The eleven original papers collected in this volume address themselves to some of the central issues in the relevance theoretic research programme since the 1995 publication of the second edition of Sperber and Wilson's Relevance. Communication and Cognition.
Several papers investigate the distinction between conceptual and procedural meaning in order to account for the semantics of discourse connectives, for the role of intonation in utterance interpretation, and for focus phenomena. Other papers explore the role of the relevance theoretic notion of metarepresentation in utterance interpretation and prove its usefulness in the study of both linguistic topics such as epistemic modality and conditional clauses, and in the reanalysis of literary issues such as verbal humour.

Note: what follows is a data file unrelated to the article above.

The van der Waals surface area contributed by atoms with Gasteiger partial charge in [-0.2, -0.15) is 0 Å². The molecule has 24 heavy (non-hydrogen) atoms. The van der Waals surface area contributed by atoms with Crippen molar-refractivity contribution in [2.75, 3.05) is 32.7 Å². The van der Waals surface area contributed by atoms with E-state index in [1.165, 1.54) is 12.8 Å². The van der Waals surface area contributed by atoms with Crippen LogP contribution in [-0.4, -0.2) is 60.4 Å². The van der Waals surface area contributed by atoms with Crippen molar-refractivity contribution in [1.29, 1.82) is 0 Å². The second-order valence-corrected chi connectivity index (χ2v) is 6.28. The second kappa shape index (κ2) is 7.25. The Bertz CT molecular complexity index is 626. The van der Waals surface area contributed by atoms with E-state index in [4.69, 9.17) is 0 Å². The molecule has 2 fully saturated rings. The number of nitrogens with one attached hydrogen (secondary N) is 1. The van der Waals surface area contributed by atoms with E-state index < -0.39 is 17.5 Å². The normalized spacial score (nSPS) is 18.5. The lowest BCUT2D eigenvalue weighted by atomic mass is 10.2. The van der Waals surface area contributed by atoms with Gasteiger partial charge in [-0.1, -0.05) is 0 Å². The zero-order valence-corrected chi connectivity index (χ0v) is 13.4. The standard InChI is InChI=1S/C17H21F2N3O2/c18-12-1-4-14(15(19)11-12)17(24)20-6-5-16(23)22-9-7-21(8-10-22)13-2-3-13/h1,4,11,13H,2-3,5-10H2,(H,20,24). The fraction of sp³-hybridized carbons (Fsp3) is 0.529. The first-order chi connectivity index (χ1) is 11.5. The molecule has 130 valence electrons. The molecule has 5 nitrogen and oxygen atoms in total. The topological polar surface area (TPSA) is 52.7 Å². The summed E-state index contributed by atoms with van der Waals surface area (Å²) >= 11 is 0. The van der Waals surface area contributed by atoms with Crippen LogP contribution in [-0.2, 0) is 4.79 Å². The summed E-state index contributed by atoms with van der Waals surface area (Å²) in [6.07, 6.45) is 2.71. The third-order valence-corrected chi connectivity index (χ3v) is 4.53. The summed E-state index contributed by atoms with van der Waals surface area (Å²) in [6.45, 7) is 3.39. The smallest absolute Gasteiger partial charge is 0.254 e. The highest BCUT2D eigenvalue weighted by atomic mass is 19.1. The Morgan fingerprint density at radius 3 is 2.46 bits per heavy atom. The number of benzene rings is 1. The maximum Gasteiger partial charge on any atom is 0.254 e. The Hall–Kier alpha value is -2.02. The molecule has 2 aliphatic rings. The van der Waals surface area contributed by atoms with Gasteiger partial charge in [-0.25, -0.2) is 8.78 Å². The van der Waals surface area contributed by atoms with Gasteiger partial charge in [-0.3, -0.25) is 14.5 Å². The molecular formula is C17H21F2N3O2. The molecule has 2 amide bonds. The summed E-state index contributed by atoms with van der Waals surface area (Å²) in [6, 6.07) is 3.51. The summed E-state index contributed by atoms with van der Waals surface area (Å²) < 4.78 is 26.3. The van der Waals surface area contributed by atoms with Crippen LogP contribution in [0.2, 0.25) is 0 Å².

Some of the central pragmatic issues dealt with are the interpretation of semantically underdetermined linguistic forms, the role and nature of pragmatic inference, the distinction between truth-conditional and non-truth-conditional meaning and the separation between explicitly and implicitly communicated meaning. The theory's application to sociolinguistic topics is assessed and developed in an inspired account of phatic communication; and the theory's usefulness in accounting for certain types of "grammatical" constraints is explored in relation to certain restrictions in the interpretation of indefinite descriptions.
Contributions by: Richard Breheny; Carmen Curco; Victoria Escandell-Vidal; Thorstein Fretheim; Corinne Iten; Manuel Leonetti; Eun-Ju Noh; Anna Papafragou; Villy Rouchota and Andreas H. Jucker; Michiko Takeuchi; Vladimir Zegarac.